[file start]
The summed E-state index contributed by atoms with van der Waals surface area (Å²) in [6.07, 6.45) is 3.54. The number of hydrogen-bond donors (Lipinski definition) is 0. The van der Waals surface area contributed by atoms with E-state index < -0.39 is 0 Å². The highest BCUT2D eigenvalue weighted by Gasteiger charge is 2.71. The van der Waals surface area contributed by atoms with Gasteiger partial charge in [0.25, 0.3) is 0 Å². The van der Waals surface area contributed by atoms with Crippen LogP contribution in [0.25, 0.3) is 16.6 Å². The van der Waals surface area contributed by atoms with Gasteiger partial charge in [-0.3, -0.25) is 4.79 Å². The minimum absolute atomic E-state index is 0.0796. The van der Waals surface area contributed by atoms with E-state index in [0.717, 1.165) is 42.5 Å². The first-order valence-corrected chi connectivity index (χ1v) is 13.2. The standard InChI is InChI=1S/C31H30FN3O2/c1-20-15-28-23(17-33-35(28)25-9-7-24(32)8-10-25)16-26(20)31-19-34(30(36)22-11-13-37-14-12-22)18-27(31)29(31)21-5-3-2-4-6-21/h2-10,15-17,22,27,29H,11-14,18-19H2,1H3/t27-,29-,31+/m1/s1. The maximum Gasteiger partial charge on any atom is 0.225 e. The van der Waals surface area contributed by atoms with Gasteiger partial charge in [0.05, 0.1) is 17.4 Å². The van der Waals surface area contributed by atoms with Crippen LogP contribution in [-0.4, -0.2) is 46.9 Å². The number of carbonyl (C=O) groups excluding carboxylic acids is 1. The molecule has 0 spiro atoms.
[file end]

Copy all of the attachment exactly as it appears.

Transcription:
The summed E-state index contributed by atoms with van der Waals surface area (Å²) in [6.07, 6.45) is 3.54. The number of hydrogen-bond donors (Lipinski definition) is 0. The van der Waals surface area contributed by atoms with E-state index < -0.39 is 0 Å². The highest BCUT2D eigenvalue weighted by Gasteiger charge is 2.71. The van der Waals surface area contributed by atoms with Gasteiger partial charge in [0.25, 0.3) is 0 Å². The van der Waals surface area contributed by atoms with Crippen LogP contribution in [0.25, 0.3) is 16.6 Å². The van der Waals surface area contributed by atoms with Gasteiger partial charge in [-0.3, -0.25) is 4.79 Å². The minimum absolute atomic E-state index is 0.0796. The van der Waals surface area contributed by atoms with E-state index in [0.717, 1.165) is 42.5 Å². The first-order valence-corrected chi connectivity index (χ1v) is 13.2. The standard InChI is InChI=1S/C31H30FN3O2/c1-20-15-28-23(17-33-35(28)25-9-7-24(32)8-10-25)16-26(20)31-19-34(30(36)22-11-13-37-14-12-22)18-27(31)29(31)21-5-3-2-4-6-21/h2-10,15-17,22,27,29H,11-14,18-19H2,1H3/t27-,29-,31+/m1/s1. The maximum Gasteiger partial charge on any atom is 0.225 e. The van der Waals surface area contributed by atoms with Gasteiger partial charge in [0.05, 0.1) is 17.4 Å². The van der Waals surface area contributed by atoms with Crippen LogP contribution in [-0.4, -0.2) is 46.9 Å². The number of carbonyl (C=O) groups excluding carboxylic acids is 1. The molecule has 0 spiro atoms.